Eve: May I quote you regarding the chart? “Sam Wang says to divide all the numbers by 3 for Omicron”? People are dying to know what the standard is!

Sam: (panics, starts to download a ton of literature)

It’s just an estimate off the top of my head! I suppose you could say you heard it from me at what passes for a party these days, which is email. 

Now you have sent me down an enjoyable (to me) rabbit hole of estimating this particular number…

Eve: This is an important rabbit hole!

Two hours later…

Sam: Turns out I made a lucky guess. A fair bit of evidence points toward a factor of 3. 

I found two calculations based on various assumptions. One (Sofonea et al.) suggests Omicron spreads 2.4x as fast as Delta. The other (Nishiura et al.) suggests a factor of 3.3-4.2x. Averaging these two gives about a factor of 3 for increased transmissibility.

The viral load in an infected person might be about 4 times larger for Omicron compared with Delta. One press release claimed it was a factor of 70, which was eye-grabbing. However, a closer look at that study shows that at 48 hours, probably the most relevant time point (see my tweetstorm), the difference was more like a factor of 3. However, that study also says that Omicron grows about 24 hours earlier than Delta. This helps account for the explosive spread of Omicron.

Anyway, the big takeaway for classroom teaching is that an Omicron-infected individual might typically shed 3 times as much virus than a Delta-infected person.

When it comes to time, like the times in that Wall Street Journal chart, divide by 3 to get an accurate estimate on safe exposure times. Also, adding a HEPA filter will add a layer of protection that could be quite useful – it probably equals (in the opposite direction) the effect of Omicron, more or less.

When it comes to peoplemultiply by 3. See five people in the store? Imagine 15 people. Wow!

When it comes to distanceincrease by 50% (there’s some math involving cube roots, don’t worry about it). So instead of 6 feet, keep to 9 feet.



Amitabh Lath says:

Rutgers is fully online until end of January. I am moving all my material to Canvas, but I wonder what instructors in visual and performing arts, laboratory courses etc. are going to do.

Scott A says:

Studio arts courses have been dealing with this question since the beginning (March 2020 for me). The answer is – it’s hard. We are doing what we can – but teaching studio courses online is definitely an added level of difficulty compared to a more “standard” lecture type course.

Alex Z says:

Hey Sam, do you have a source on the KN95 moisture issue reducing their effectiveness after 40 minutes?

Sam Wang says:


Be aware of moisture’s effect on mask life
The Nursing Times makes the point that:

A mask wet with exhaled moisture has increased resistance to airflow, is less efficient at filtering bacteria and has increased venting. Current recommendations are that a new surgical mask is used for each surgical case and that they should be changed when wet.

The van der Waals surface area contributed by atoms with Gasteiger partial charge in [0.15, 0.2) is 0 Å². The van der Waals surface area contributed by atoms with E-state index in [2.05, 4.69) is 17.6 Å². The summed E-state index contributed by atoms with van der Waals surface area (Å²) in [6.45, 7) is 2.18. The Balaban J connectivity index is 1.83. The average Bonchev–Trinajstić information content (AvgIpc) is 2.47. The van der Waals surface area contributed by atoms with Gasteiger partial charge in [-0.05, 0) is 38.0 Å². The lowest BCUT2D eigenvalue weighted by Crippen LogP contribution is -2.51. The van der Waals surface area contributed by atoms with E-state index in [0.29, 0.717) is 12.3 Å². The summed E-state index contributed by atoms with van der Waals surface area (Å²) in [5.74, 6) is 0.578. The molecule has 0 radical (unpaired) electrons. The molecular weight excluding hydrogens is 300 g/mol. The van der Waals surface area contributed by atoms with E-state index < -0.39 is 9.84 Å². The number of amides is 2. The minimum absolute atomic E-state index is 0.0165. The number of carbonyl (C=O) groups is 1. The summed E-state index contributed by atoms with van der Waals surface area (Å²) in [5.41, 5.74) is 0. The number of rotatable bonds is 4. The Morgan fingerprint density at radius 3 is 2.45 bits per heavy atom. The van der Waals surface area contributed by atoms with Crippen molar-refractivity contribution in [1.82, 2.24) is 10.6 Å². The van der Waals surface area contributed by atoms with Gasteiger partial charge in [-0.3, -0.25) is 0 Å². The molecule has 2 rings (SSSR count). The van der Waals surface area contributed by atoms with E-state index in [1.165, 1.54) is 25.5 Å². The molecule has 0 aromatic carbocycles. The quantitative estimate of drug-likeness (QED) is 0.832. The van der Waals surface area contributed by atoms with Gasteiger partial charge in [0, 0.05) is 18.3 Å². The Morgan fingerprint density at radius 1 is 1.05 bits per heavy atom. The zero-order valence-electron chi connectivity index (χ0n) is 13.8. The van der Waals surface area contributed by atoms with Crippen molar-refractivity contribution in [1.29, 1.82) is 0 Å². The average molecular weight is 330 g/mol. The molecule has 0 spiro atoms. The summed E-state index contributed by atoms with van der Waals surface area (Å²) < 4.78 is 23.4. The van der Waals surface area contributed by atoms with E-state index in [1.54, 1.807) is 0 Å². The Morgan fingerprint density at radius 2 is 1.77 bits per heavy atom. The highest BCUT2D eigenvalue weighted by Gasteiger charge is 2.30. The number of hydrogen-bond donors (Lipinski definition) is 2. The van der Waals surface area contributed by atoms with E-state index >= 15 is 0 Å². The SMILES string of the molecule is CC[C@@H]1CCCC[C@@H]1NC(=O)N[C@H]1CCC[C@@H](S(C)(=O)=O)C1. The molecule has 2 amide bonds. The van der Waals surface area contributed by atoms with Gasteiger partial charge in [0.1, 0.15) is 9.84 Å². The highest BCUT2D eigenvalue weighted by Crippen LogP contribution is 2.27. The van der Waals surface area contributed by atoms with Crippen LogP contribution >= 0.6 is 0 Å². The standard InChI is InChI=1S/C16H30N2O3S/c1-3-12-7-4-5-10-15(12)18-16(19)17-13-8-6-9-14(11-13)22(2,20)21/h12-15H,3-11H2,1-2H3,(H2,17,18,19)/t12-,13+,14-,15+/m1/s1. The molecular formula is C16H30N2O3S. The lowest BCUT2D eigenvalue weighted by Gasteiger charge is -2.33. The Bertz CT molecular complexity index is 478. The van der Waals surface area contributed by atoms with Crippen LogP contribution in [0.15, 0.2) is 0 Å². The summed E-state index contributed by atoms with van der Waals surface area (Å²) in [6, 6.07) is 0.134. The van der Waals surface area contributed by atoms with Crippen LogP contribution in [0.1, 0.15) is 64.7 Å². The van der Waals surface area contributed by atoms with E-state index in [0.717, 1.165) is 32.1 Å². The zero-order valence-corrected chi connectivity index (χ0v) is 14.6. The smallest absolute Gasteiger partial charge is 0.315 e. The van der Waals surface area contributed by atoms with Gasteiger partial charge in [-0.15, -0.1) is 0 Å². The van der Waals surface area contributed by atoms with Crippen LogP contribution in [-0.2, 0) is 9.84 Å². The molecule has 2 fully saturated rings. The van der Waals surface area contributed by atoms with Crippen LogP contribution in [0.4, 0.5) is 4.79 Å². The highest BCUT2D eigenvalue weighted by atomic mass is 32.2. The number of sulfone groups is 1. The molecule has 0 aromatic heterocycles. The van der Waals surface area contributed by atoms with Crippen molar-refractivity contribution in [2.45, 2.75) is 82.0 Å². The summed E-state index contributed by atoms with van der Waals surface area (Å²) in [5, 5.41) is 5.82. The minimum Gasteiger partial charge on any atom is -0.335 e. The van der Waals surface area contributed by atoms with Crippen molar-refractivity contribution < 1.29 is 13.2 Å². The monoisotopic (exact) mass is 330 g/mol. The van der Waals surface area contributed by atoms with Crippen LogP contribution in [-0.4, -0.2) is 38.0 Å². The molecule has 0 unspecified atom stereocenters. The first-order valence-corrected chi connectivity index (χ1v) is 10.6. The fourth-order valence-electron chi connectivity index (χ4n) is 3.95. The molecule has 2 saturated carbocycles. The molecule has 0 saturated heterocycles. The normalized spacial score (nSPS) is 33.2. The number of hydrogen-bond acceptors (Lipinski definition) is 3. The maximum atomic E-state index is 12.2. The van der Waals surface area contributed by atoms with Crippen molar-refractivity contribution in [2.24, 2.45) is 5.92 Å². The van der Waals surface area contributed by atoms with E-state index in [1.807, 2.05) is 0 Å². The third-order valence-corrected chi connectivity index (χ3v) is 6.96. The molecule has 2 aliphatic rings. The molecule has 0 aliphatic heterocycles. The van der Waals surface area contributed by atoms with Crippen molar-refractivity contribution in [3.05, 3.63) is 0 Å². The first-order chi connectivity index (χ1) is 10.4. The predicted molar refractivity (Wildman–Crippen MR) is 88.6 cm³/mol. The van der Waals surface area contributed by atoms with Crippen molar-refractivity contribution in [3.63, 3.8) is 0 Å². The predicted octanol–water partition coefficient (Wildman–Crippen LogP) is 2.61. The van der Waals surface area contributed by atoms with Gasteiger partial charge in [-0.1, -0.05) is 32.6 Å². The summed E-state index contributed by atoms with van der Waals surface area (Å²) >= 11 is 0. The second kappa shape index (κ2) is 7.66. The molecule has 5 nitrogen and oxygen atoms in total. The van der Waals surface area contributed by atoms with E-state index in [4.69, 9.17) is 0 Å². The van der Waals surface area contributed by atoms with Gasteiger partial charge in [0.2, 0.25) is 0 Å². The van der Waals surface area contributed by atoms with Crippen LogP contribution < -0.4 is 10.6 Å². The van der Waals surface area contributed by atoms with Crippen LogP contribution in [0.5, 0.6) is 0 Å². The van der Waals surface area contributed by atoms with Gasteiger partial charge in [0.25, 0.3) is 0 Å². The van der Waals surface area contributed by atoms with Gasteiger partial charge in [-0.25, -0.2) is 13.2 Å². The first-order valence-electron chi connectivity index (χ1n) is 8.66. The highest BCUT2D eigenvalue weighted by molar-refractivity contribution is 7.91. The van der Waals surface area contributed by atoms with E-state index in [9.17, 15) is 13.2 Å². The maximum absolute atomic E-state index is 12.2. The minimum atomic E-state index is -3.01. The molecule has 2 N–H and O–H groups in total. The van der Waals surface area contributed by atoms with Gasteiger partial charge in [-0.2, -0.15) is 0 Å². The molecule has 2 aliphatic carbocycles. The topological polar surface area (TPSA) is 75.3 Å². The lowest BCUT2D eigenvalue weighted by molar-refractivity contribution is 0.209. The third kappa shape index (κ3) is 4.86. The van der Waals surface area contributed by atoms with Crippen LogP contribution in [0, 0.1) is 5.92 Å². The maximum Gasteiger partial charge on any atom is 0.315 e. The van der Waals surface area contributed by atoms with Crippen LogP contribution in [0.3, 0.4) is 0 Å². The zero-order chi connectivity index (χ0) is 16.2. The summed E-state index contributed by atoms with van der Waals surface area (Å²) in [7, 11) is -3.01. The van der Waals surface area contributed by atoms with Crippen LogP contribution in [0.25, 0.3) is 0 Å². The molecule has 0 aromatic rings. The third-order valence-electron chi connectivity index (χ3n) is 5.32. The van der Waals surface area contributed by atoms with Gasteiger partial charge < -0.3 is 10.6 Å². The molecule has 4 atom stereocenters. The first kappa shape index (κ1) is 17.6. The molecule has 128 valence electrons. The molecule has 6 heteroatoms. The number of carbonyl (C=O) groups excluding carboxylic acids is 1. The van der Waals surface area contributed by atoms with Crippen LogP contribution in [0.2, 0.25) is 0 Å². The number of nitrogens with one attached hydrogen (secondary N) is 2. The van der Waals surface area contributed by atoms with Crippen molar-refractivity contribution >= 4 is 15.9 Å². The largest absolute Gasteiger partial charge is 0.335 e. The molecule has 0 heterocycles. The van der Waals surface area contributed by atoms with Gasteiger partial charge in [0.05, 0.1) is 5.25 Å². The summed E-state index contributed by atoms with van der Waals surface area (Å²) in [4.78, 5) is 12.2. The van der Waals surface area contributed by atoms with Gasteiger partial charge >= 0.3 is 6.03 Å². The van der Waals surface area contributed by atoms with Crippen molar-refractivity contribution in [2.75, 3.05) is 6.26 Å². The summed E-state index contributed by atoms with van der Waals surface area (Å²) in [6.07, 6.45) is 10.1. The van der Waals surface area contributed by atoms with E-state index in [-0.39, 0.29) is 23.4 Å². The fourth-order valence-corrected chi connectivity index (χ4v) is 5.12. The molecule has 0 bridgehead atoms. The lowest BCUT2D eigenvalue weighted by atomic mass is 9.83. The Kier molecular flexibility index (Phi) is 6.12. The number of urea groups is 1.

This point is echoed by the WHO as well, therefore, if a mask has become wet (or soiled, of course), it should be disposed of regardless of the length of time that it has been worn.

The problem with wearing N95 respirators for extended periods

N95 respirators filter the air that the wearer breathes, removing airborne particulates, such as virus particles, and protecting the user. The need to breathe through the materials puts a strain on the user, and so while extended use may be possible, it is not easy or recommended:

When worn properly, these respirator masks get very hot inside and are very difficult to breathe in due to the pressure change between the air inside and the outside atmosphere. It is like breathing through a blanket and can become distressing to the user. A user’s blood-oxygen saturation can drop and carbon dioxide increases significantly with correct and prolonged use. Even a healthy and fit adult could find wearing an N95, if put on correctly, difficult after an hour or so of use. An older person or an immunocompromised individual likely would have a very hard time using an N95 mask even for a short time. Wearers may take it off for a break which would reduce its protection. Children and infants are also generally not appropriate candidates for wearing N95s as the risk of suffocation is higher.

Karl Chwe says:

Hi Sam, thanks for this. Two questions:

– What proximity and activity do the WSJ chart, and your modifications, assume about the two people? Are they standing within six feet and talking to each other, for instance?

– Wouldn’t an air filter need to filter air at least as fast as air is cycled through a person’s lungs, and so for a room with more than one person, the rate required would scale upwards with each additional person? And then it may need to be adjusted for the particular activity (listening to a lecture vs classroom discussion, for example.) I’ve been looking for guidance about this, since it seems obvious, but I’ve had no luck.

Thank you so much!

Leave a Reply

Your email address will not be published. Required fields are marked *